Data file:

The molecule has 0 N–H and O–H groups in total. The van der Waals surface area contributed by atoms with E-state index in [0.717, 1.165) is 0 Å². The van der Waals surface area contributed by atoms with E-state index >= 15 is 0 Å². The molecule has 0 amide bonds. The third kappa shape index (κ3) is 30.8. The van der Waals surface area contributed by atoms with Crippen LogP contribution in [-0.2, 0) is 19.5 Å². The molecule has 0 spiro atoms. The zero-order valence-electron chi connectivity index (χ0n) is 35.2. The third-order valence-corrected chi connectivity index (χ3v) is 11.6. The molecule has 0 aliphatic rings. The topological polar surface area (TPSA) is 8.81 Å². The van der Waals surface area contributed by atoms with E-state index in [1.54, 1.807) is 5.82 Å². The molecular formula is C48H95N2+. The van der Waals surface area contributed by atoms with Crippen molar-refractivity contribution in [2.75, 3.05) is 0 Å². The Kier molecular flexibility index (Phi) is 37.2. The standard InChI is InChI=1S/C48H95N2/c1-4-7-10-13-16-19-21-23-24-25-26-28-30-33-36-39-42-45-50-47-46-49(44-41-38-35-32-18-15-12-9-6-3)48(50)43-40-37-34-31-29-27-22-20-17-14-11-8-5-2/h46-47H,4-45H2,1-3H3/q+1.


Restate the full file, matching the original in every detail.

The molecule has 0 N–H and O–H groups in total. The van der Waals surface area contributed by atoms with E-state index in [0.717, 1.165) is 0 Å². The van der Waals surface area contributed by atoms with E-state index >= 15 is 0 Å². The molecule has 0 amide bonds. The third kappa shape index (κ3) is 30.8. The van der Waals surface area contributed by atoms with Crippen LogP contribution in [-0.2, 0) is 19.5 Å². The molecule has 0 spiro atoms. The zero-order valence-electron chi connectivity index (χ0n) is 35.2. The third-order valence-corrected chi connectivity index (χ3v) is 11.6. The molecule has 0 aliphatic rings. The topological polar surface area (TPSA) is 8.81 Å². The van der Waals surface area contributed by atoms with E-state index in [1.54, 1.807) is 5.82 Å². The molecular formula is C48H95N2+. The van der Waals surface area contributed by atoms with Crippen molar-refractivity contribution in [2.75, 3.05) is 0 Å². The Kier molecular flexibility index (Phi) is 37.2. The standard InChI is InChI=1S/C48H95N2/c1-4-7-10-13-16-19-21-23-24-25-26-28-30-33-36-39-42-45-50-47-46-49(44-41-38-35-32-18-15-12-9-6-3)48(50)43-40-37-34-31-29-27-22-20-17-14-11-8-5-2/h46-47H,4-45H2,1-3H3/q+1.